DrillOrDrop understands that fields in the survey area were pre-drilled with 8 metre holes some days before testing began. Today, teams of five people were carrying out the explosions.

The pre-drilled holes were located using GPS. The explosive, weighing ½ kg, was added to each hole and detonated. The vibration from the explosion was picked up by microphones and a measuring device.

We understand Tesla had three teams working on shot point explosions across the area today. A vibroseis truck was also in use. The surveying is expected to last about 10 days and must end by the middle of August under an agreement with Lancashire County Council.

Church Commissioners visit

The biggest local landowner, the Church Commissioners, visited the area yesterday to observe the surveying. The body originally refused access to land farmed by its tenants. But when it faced legal action in the High Court it negotiated with Aurora. DrillOrDrop report

The head of responsible investment, Edward Mason, has said the Church Commissioners would not benefit financially from the surveying and added:

“A geophysical survey does not create a presumption of later test drilling or extraction and the agreement we are negotiating covers seismic testing only.”

But Aurora told Halsall Parish Council if the results of the survey were encouraging, it expected to seek planning permission to drill exploration wells.

The parish council has supported the community group, Halsall Against Fracking. At the June meeting, the clerk was asked to write to Lancashire County Council and United Utilities to express concerns about possible damage to underground pipes during the surveying.

Local protest

On Sunday, Halsall Against Fracking is organising a protest about fracking and the seismic testing programme. The Everything We Stand To Lose tour will use a double-decker bus to take opponents on a tour of the survey area, before heading to Southport with the intention of raising awareness locally. Details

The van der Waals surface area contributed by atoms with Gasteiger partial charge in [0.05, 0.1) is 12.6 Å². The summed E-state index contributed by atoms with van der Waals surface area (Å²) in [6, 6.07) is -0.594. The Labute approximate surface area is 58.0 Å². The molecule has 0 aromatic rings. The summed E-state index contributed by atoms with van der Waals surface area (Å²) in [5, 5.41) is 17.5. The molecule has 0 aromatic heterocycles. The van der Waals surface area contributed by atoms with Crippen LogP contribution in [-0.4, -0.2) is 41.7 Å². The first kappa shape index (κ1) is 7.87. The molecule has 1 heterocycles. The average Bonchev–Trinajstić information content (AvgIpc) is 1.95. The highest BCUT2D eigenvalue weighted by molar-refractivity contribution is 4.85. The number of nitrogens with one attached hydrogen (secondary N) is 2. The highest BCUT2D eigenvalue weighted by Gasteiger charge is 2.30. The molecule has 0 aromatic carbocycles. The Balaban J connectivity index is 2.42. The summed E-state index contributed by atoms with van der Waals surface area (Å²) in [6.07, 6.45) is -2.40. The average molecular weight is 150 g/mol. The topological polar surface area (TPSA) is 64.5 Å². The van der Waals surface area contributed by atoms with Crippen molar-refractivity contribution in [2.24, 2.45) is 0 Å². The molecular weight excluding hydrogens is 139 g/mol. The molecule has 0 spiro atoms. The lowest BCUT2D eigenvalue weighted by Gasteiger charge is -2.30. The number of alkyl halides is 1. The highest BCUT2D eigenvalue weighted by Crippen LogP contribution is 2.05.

Today Halsall Against Fracking published contact details for Tesla and Aurora for people concerned about the seismic testing. Link

Future seismic surveying

More seismic surveying can be expected in the next few years. According to information from the Oil and Gas Authority, which overseas exploration licences, there are firm commitments by companies to do 2D seismic surveying in 45 licence areas and 3D surveys in another 33. DrillOrDrop report

Updated 29/7/2016 to include data from Tesla monitoring of vibrations at homes.


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25 replies »

    • “Oh my gosh, George, did you feel that shaking?”

      “Yes, Maureen, I’m afraid it was just a little flatulence on my part”

      “What was that, George?”

      “I said it must have been those evil seismic frackers in the next town over. Call the newspaper, Maureen! ”

      Clearly the sky is falling.

      • Careful there hball, you don’t want to feel the wrath of the moderator’s eraser for being antagonistic, nor the ire of the anti’s led by the legendary John Hobson.

          • Hi John! We all still eagerly await your answers on a couple of questions.

            1) What kind of empirical evidence can you provide that confirms your thesis that smaller frack jobs, with more limited laterals, requiring less less fluid, are governed by different physical properties than larger lateral frack jobs and thus have different impacts? What empirical evidence can you provide that demonstrates that the 200 fracked wells in the UK used 160 cubic meters of fluid each?

            2) Also, you have made the rather sensationalist claim that the natural gas fracking industry is a Ponzi scheme. Of course someone would only make such a powerful claim with very solid evidence that convincingly proves the point. Can you explain then, John, how it is that in 2009, the natural gas rig count in the US dropped from around 1,600 to just over 600 – a stunning drop of 60%+ – and the entire industry did not go belly up? As you are quite aware I am certain, for a Ponzi to work in the gas industry, you need to keep drilling an increasing number of wells. In fact you need to increase drilling activities at an almost exponential rate because the decline curves are so steep and you need to show growth to continue to attract the capital (and hide the losses) necessary to fund your business which naturally loses more and more money the more you drill (because your costs are higher than your realized prices). So, were the business a Ponzi, this would have been the defining moment where it was exposed, where the industry went bankrupt as production and capital evaporated, where massive lawsuits and insurance claims were filed, where headlines would have raged about the Ponzi, where executives would have been thrown in jail, John!